2. Roughly 600 cases are currently being investigated by ACNUSA, which could impose further fines in the months to come. The fines resulting from these cases (which will in all likelihood be pronounced between the end of 2018 and sometime during the course of 2019, once the new law has been passed) will certainly not be cancelled on the grounds of the lack of impartiality of ACNUSA’s President because:
  • A new sanctioning procedure under the new law will then be in force and followed by ACNUSA in forthcoming cases of sanctions;
  • In the procedural acts carried out by ACNUSA up to 30 June 2018 (therefore under the repealed texts), the President will not yet have had the opportunity to exercise his right to prosecute that made the proceedings biased (that is to say, he will not have summoned the airlines to a plenary session, as these sessions will not be held before the end of 2018).

So one should consider on a case-by-case basis whether ACNUSA’s future fines could be challenged on other grounds.

  1. The five decisions handed down by the Administrative Court of Paris on 10 July 2018 can be appealed against. Pending the outcome of these proceedings, the three airlines concerned have also challenged the notices of payment served to them by the tax authorities to collect these fines, so that the said airlines can calmly continue to assert their rights without being required to pay the fines before their dispute is settled.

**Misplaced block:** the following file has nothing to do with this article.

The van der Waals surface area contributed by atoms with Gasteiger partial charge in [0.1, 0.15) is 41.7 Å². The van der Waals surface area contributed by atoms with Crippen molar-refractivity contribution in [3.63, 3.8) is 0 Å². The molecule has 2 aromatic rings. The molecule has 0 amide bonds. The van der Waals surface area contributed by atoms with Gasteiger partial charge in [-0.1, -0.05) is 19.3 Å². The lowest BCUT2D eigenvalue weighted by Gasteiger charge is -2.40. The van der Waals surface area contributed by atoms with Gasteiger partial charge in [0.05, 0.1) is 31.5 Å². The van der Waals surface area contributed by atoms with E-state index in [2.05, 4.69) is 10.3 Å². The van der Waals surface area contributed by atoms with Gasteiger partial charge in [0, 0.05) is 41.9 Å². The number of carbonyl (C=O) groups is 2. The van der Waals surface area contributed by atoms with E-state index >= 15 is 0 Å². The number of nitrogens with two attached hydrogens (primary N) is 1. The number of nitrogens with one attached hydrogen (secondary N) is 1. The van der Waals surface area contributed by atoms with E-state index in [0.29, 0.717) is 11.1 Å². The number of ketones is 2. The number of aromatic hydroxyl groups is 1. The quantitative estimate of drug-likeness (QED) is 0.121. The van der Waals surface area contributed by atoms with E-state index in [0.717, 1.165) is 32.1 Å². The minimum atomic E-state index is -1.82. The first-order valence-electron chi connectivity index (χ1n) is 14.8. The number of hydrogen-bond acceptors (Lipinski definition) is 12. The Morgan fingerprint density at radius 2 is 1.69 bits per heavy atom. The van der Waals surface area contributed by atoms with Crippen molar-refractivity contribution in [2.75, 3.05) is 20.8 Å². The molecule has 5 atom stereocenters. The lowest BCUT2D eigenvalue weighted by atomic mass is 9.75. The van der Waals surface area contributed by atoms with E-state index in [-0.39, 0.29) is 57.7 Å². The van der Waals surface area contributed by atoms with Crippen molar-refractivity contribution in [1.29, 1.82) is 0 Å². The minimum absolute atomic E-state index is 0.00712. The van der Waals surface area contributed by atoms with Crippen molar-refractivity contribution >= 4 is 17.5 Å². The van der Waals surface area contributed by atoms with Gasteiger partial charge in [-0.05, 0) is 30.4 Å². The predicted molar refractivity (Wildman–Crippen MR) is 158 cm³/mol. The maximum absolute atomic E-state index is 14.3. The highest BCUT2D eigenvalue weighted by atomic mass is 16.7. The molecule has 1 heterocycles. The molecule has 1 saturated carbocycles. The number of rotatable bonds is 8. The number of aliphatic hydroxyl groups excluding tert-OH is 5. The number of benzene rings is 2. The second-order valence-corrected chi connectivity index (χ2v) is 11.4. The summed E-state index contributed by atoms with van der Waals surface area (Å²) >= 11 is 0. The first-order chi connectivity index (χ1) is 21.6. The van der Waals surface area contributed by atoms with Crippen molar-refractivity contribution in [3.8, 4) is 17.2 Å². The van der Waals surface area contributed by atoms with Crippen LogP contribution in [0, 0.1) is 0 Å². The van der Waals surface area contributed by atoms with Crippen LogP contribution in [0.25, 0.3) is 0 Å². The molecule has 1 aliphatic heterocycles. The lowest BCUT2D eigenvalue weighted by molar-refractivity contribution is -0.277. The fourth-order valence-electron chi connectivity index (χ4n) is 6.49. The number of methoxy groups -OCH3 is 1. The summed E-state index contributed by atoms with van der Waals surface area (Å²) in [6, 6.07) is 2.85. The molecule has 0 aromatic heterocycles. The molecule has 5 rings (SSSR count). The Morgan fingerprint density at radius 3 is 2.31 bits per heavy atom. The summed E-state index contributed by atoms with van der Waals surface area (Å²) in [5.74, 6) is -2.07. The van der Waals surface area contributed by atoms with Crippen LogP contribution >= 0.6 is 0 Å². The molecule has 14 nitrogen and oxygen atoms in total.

What provision does the new law make to restore the impartiality of the President?

The ‘former’ version of article L.6361-14 of the Transport Code gave the President of the ACNUSA the power both to prosecute and to judge.

The new version of article L.6361-14 should give the Rapporteur permanent of the ACNUSA the power to decide not to sue an airline, thereby limiting the President’s role to that of judge.

ACNUSA’s lack of impartiality would thus be corrected in this respect.

Lawyer at the Bar in Paris

On the same topic

France/air law: The Constitutional Council censors ACNUSA’s power to sanction, November 27, 2017

For more information

See the Constitutional Council’s website:
The Constitutional Council’s decision no. 2017-675 QPC and the documentary record are available for consultation on line.


  1. he Constitutional Council considered that “with regard to sanction proceedings before the French Authority for Airport Noise Control (ACNUSA), its President has the power of discretionary prosecution for infringements recorded while being at the same time a member of the trial bench for the said infringements. Therefore, the disputed provisions make no clear separation within the Authority for Airport Noise Control between, on the one hand, the prosecution functions for possible infringements and, on the other hand, the judgment functions for the same infringements. They therefore do not respect the principle of impartiality.” ↩︎
  2. Source: ACNUSA, ↩︎
  3. Administrative Court of Paris, cases 1713855 (Jet Aviation AG), 1802571 and 1802575 (Unijet SA), 1802574 and 1802578 (Air Horizont Ltd). ↩︎